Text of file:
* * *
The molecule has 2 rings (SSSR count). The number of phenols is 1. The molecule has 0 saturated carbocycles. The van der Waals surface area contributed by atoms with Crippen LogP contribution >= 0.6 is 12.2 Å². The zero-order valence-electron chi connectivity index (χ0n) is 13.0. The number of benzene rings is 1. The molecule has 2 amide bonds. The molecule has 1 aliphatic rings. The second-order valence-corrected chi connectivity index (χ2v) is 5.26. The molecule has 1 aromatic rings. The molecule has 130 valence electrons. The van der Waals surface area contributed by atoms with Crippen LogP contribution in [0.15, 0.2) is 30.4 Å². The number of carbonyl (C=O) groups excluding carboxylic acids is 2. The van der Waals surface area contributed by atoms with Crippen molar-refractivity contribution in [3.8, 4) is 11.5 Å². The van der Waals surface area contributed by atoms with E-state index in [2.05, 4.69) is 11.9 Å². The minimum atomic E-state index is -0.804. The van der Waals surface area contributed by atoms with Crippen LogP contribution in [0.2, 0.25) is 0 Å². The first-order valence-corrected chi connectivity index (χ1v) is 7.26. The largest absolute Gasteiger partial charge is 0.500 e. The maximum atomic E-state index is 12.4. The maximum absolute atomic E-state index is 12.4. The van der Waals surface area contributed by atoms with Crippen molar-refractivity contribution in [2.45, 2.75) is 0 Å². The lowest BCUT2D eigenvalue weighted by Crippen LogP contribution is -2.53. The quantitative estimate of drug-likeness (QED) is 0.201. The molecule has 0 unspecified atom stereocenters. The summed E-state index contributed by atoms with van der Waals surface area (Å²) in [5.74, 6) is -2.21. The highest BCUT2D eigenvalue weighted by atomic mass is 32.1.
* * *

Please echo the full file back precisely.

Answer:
The molecule has 2 rings (SSSR count). The number of phenols is 1. The molecule has 0 saturated carbocycles. The van der Waals surface area contributed by atoms with Crippen LogP contribution >= 0.6 is 12.2 Å². The zero-order valence-electron chi connectivity index (χ0n) is 13.0. The number of benzene rings is 1. The molecule has 2 amide bonds. The molecule has 1 aliphatic rings. The second-order valence-corrected chi connectivity index (χ2v) is 5.26. The molecule has 1 aromatic rings. The molecule has 130 valence electrons. The van der Waals surface area contributed by atoms with Crippen LogP contribution in [0.15, 0.2) is 30.4 Å². The number of carbonyl (C=O) groups excluding carboxylic acids is 2. The van der Waals surface area contributed by atoms with Crippen molar-refractivity contribution in [3.8, 4) is 11.5 Å². The van der Waals surface area contributed by atoms with E-state index in [2.05, 4.69) is 11.9 Å². The minimum atomic E-state index is -0.804. The van der Waals surface area contributed by atoms with Crippen LogP contribution in [0.2, 0.25) is 0 Å². The first-order valence-corrected chi connectivity index (χ1v) is 7.26. The largest absolute Gasteiger partial charge is 0.500 e. The maximum atomic E-state index is 12.4. The maximum absolute atomic E-state index is 12.4. The van der Waals surface area contributed by atoms with Crippen molar-refractivity contribution in [2.45, 2.75) is 0 Å². The lowest BCUT2D eigenvalue weighted by Crippen LogP contribution is -2.53. The quantitative estimate of drug-likeness (QED) is 0.201. The molecule has 0 unspecified atom stereocenters. The summed E-state index contributed by atoms with van der Waals surface area (Å²) in [5.74, 6) is -2.21. The highest BCUT2D eigenvalue weighted by atomic mass is 32.1.